It’s time for private transit to get out of Muni’s way.
That’s the message from Supervisor Sandra Fewer, who on Monday announced her intention to legally bar private transit vehicles, like tech-industry commuter shuttles, from red transit-only lanes meant to speed public buses.
Fewer’s announcement that she would ask the San Francisco Municipal Transportation Agency to help her craft legislation limiting private access to the transit lanes came at the tail-end of a City Hall hearing where San Franciscans from all corners of The City said they were seeing red over the city policy allowing it.
“The goal should be that public transit is the main mode of the people in San Francisco,” Fewer told the public Tuesday.
Fewer said she wanted to craft legislation to ensure only Muni buses, SFMTA-regulated taxis and paratransit for people with disabilities could use transit-only lanes, which are often called “red carpet” lanes. The hearing was co-sponsored by Supervisor Hillary Ronen.
Transit-only lanes have stretched across San Francisco since the 1970s, but it wasn’t until the SFMTA decided to paint them red in 2016 that they became especially effective at speeding public buses. The change cut the number of violators using the lanes in half, according to SFMTA staffer Sean Kennedy.
Numerous studies over the years have found such lanes are a boon to transit, speeding up slow buses and trains during commute hours.
However controversy arose in August when SFMTA Citizen Advisory Council member Sue Vaughan discovered the agency planned to allow private transit vehicles use of the soon-to-come Geary Rapid Project red carpet lanes. The discovery has drawn protests from activists and organizations across The City.
The South of Market Community Action Network, United to Save the Mission, Chinatown Community Development Center, Chinatown TRIP, Inner Sunset Action Community, Senior Disability Action, San Francisco Transit Riders and other advocacy groups spoke out Monday against private use of public Muni-only lanes.
Fran Taylor, an advocate with Senior Disability Action, said she’s broken bones frequently enough to repeatedly need to visit Kaiser hospital via Muni. When on crutches and using a cast, she said, it is even more vital Muni buses are reliable and speedy, so she can get a seat. Private transit flies in the face of that, she said.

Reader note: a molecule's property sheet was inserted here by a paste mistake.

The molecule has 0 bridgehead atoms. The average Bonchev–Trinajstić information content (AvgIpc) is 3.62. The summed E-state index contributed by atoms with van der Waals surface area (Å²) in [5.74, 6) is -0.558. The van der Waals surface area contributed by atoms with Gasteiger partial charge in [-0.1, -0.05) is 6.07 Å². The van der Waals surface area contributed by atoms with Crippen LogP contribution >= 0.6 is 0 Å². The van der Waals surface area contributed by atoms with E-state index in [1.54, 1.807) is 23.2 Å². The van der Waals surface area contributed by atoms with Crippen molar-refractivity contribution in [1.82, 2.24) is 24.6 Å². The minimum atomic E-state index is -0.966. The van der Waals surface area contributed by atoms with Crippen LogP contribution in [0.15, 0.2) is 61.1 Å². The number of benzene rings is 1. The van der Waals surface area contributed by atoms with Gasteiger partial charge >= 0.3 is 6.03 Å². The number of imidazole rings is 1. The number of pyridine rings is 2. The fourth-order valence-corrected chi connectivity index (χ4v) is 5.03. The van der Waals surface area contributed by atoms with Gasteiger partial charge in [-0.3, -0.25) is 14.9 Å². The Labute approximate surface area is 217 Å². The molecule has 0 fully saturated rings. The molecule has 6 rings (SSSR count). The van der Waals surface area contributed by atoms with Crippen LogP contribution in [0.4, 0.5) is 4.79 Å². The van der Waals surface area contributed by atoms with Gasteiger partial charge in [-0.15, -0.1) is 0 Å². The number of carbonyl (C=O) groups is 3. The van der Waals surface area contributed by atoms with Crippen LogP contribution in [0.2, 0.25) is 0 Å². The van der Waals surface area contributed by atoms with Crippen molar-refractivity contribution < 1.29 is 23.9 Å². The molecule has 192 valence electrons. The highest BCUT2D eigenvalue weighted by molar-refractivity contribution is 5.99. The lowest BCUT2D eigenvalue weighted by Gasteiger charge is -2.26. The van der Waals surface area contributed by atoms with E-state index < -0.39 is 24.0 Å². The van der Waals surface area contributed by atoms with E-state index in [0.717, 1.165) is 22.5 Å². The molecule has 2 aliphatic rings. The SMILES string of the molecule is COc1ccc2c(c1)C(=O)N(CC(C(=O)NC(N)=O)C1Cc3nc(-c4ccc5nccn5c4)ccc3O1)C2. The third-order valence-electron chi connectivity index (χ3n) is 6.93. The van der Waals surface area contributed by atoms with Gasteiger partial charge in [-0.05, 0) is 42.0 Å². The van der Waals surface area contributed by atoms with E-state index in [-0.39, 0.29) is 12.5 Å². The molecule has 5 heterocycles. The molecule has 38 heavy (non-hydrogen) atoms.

“As a transit rider I can say I love the red lanes,” she said, but doesn’t want to see them used for commuter shuttles. “I call them ‘gated communities on wheels.’”
At Monday’s hearing,Sean Kennedy, head of the Muni Forward program at SFMTA, downplayed the impact of private transit vehicles in red carpet lanes. “They haven’t been shown to be a major impediment to travel time,” Kennedy said. Many of the shuttles using the red lanes don’t make stops along them, he said, and are “just continuing down the lane and not getting in our way.”
SFMTA transportation analyst Alex Jonlin estimated that there are some 100 Chariot private buses in San Francisco, and roughly 1,000 commuter shuttles, with about 400 on the road on “any given day.” But there are still many vehicles in private transit lanes SFMTA has not measured nor accounted for — from hospital shuttles operated by Kaiser and UCSF, educational shuttles for Academy of Art University, casino buses and tour buses.
Fewer was livid at the analysis provided despite a “concerning” lack of data.
“We don’t have any data on these buses, hundreds and hundreds of buses, on whether it slows down transit times?” she asked the planners.
They answered “no,” as those shuttles are mostly regulated by the California Public Utilities Commission.
Monday’s hearing also marked an apparent shift in public attitude toward the red carpet lanes. Previously, homeowners and merchants have criticized the lanes for making traveling by car more difficult, potentially driving away customers from mom and pop shops. On Monday, however, while many public speakers echoed those concerns, they also expressed frustration with seeing tech shuttles and “Google buses” infringe on their public right of way.
At the meeting, even those who once rode private transit modes stumped against their use of red carpet lanes.
Peter Hosey, a four-year long rider of those gleaming commuter shuttles, told the supervisors “I’m a former tech worker and I can tell you they should not be on public transit lanes.”